Justin Delgado is husband to Kacie Doyle-Delgado, diagnosed at age 11. After more than a decade together, he considers himself to be an expert carb counter and Dexcom inserter. He graduated with his Master of Science in Finance from the University of Utah in 2013 and has been working in commercial banking since then. He attended his first Friends for Life conference in 2015 and is looking forward to volunteering with the teens.
January 31, 2004
Alternative Therapies and Explanations, Complications
Question from Lakewood, Colorado, USA:
I have read that benfotiamine may be beneficial for avoiding complications. Currently benfotiamine is classified by the FDA as a supplement and can be purchased in the USA. I have seen dosing information for adults on the web but have never seen it for a child or adolescent. Is benfotiamine safe to give to a child? If so what is the recommended dosage? If unknown is there any research being done to determine its safety and efficacy in children? When are the results of this research likely to be available?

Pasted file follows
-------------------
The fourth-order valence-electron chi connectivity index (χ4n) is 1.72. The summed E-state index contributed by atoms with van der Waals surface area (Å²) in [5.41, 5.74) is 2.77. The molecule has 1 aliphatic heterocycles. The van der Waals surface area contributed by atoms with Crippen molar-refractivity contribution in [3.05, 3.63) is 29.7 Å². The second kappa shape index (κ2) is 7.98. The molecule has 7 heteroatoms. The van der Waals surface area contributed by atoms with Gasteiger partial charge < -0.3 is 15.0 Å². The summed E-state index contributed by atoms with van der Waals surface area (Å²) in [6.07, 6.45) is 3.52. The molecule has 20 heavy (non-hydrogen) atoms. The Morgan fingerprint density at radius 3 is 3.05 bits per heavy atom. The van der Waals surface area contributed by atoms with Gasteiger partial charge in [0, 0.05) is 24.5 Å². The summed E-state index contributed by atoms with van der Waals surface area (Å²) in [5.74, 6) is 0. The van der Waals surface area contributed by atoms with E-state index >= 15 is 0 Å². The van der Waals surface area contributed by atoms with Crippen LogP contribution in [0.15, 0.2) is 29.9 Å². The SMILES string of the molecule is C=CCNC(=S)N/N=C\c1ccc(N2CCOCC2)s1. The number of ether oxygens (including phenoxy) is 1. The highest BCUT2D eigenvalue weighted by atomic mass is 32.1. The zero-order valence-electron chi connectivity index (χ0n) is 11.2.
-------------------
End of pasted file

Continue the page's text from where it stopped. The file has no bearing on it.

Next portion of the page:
Benfotiamine is a proprietary lipid soluble derivative of Vitamin B1 or thiamine that, as you point out, is now available as a dietary supplement in the U.S. (see a previous answer).
Whilst there have been a number of reputable studies that have demonstrated its efficacy in preventing the complications of diabetes in laboratory animals, I can find no reports of similar studies in man on ‘prevention’ although there has been work suggesting a beneficial effect on diabetic neuropathy. In the absence of any confirmatory studies on its long term effects I believe that the supplement is contraindicated in children and that the emphasis should continue to be on control of blood sugar using a Lispro/Glargine regimen or a pump.
I believe that thorough clinical studies in children are unlikely to take place in the U.S. because of the huge cost of what must inevitably be quite a long term study, the difficulties of compliance and the uncertainty of transplanting effects in laboratory animals to children besides which it seems probable that infrared glucose sensors that can reliably control an insulin pump will before very long offer an even better way to avoid complications.